I gave up jumping at the
sound of the ‘phone and left it for others to answer.
Instead, armed with secateurs and gardening gloves, I attacked
overgrown roses and thorny shrubs, snipping and snipeing, hacking a way
through a forest to make an unrestricted passage, easing my daughter’s
Would I do this for my son?
Why hadn’t I asked other grandmothers?
Why hadn’t others told me? Becoming a grandmother is still
unexplored territory. There’s no
recognised language for the process, no preparation.
Just after midday on
Saturday the news came.
A girl. I heard it from my daughter
herself. My husband picked up the
‘phone and immediately handed it to me when he heard her voice, placing
himself second in the hierarchy. I
could breathe again.
hierarchy continued in the telephone calls to the rest of the world.
First my own parents. Then my sister.
Then my other daughter. A
very logical, generational pecking order.
But after that I had to link
with my own history.
Suddenly it was important to ring my very oldest friend from my teenage
years, though she herself did not
have children. Then there was the
need to speak to friends who had become mothers around the same time as I
had done. I felt deep pangs
of loss and sorrow for those I couldn’t ring,
those who had died.
most important friend with whom I had shared the early doubts and joys of
motherhood had died over twenty years ago.
We had met in the ante natal class. Our daughters, our firstborn,
were still close friends. For the first time in many years I felt her loss keenly.
That afternoon, in the
hospital, we celebrated
with champagne, the two bigparents, the dazed and euphoric parents,
and my son the newly-made uncle, watching over the tiny sleeping
were family in a new and deeper way, linked by that tiny figure with her
spiky black hair and fine, elegant fingers.
A long, skinny child like her parents, we noted.
funny how you keep wanting to look at her face,’ said the other
bigmother. It was true.
I looked at that face and it was printed indelibly on my mind. I
Perhaps it was this that
made me feel a tiny sense of loss.
My own child had shifted just a little.
We had established a compatible, adult relationship for some time.
A modern mother and daughter act, part protective on my side (well,
all right, very protective, but kept under wraps), and part equal. She complemented this
with her independence tempered by an acknowledged desire for me to be
around in the big moments.
And now this daughter of
mine had joined the club of motherhood. We had new things in common. She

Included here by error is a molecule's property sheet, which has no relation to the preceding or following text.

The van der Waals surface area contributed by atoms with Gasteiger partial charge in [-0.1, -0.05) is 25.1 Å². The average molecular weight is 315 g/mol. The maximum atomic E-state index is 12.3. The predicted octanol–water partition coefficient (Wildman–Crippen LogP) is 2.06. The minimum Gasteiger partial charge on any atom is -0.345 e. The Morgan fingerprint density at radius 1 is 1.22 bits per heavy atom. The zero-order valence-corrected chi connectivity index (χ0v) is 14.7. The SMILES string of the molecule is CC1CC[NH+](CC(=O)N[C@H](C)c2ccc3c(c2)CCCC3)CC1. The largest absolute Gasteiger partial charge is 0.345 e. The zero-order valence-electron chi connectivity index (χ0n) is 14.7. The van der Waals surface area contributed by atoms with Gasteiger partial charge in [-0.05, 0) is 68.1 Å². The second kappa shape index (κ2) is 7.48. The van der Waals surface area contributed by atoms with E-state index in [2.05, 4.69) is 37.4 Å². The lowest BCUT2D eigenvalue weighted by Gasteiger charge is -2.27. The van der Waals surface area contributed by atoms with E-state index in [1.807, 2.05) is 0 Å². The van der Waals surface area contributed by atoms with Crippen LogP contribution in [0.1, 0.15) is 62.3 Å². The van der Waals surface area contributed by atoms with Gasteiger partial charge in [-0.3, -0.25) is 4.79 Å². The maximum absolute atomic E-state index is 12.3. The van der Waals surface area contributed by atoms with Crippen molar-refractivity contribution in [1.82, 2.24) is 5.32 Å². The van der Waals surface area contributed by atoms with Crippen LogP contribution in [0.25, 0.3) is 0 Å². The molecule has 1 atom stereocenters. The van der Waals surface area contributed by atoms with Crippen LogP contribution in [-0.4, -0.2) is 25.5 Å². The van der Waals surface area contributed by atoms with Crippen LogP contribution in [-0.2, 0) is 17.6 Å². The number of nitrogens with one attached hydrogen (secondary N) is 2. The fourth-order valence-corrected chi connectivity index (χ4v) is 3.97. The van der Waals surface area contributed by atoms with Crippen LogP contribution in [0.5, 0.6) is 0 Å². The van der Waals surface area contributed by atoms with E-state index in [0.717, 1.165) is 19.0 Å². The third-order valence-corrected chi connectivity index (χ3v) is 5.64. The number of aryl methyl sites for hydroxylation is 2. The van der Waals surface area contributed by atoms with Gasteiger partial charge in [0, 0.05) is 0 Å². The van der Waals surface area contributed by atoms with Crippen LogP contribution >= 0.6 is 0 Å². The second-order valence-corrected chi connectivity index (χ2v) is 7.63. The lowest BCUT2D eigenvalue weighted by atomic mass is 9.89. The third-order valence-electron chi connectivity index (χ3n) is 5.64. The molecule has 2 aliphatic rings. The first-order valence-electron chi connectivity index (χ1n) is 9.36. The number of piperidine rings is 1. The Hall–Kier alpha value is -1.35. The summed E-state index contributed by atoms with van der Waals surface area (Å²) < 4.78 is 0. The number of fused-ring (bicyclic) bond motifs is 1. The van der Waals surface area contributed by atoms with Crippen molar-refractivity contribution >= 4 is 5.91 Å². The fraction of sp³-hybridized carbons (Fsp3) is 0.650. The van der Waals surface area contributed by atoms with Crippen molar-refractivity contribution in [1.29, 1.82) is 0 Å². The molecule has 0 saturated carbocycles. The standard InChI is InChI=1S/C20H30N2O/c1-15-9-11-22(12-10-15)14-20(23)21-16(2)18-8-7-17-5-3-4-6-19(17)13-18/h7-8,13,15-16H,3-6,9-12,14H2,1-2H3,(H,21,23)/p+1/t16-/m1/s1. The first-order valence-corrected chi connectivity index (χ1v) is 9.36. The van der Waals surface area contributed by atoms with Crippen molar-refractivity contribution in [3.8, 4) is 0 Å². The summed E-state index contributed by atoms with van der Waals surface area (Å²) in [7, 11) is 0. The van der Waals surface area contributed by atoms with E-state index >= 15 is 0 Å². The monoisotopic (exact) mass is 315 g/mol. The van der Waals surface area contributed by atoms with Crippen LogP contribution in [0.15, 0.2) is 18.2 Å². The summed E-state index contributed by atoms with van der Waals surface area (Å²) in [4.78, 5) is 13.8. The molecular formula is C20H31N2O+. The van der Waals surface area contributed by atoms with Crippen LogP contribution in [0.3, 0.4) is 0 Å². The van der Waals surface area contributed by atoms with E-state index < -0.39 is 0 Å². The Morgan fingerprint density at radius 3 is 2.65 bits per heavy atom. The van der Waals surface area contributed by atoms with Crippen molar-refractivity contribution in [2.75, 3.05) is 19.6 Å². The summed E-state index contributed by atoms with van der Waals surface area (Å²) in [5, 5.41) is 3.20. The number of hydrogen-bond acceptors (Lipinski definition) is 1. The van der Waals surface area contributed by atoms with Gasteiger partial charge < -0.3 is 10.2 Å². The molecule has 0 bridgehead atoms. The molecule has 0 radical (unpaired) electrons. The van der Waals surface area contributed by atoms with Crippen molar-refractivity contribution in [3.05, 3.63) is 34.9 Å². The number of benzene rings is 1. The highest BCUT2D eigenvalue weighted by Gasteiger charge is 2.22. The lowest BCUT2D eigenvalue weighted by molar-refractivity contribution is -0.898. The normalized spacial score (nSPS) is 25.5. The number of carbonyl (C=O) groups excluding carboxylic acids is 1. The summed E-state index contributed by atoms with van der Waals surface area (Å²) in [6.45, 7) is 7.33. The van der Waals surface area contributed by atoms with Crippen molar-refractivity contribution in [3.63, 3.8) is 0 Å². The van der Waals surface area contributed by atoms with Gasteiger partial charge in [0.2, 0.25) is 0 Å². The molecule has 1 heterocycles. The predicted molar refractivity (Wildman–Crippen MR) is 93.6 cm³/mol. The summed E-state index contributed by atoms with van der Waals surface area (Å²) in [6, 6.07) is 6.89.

would now know the exquisite pleasures, the excruciating pains, not to mention the less-poetic
frustrations, doubts and fleeting moments of rejection.
We would all be focussing on that tiny face, that new, unknown
member of the family, and transferring our protective instincts to her.
Or so I thought.
Within a couple of days, there were tears and exhaustion. The baby
was thought to have jaundice. When
I visited this time, the cramped side ward was lit by a medicinal blue
light as the baby received ray treatment.
She cried and squirmed, stopping only when she was illicitly
removed from the lights and wrapped in a blanket, once the nurse had left
Tough stuff for new parents.
My protective instincts instantly went out to both of them. I offered to
give them a break. ‘Go out and sit in the day room’, I said.
But times had changed since I’d had a baby in a large teaching
hospital. There was no day
room and the nursery was unlocked and unsupervised.
Not a good solution considering that babies may be stolen from
unsupervised wards in busy hospitals.
Now that women go into
there are few facilities that cater for afterwards. When the birth is
without complications, there seems to be no one in a hospital to mother
I realised that my
protective days for my daughter
were far from over. Indeed,
now I had her partner’s welfare in mind, too.
And how did his mother feel, watching her son’s intense
involvement? If we expect
fathers to be at the birth and to participate fully in parenthood, then
they need nurturing too.
a mother, always a mother. And
now a bigmother too.
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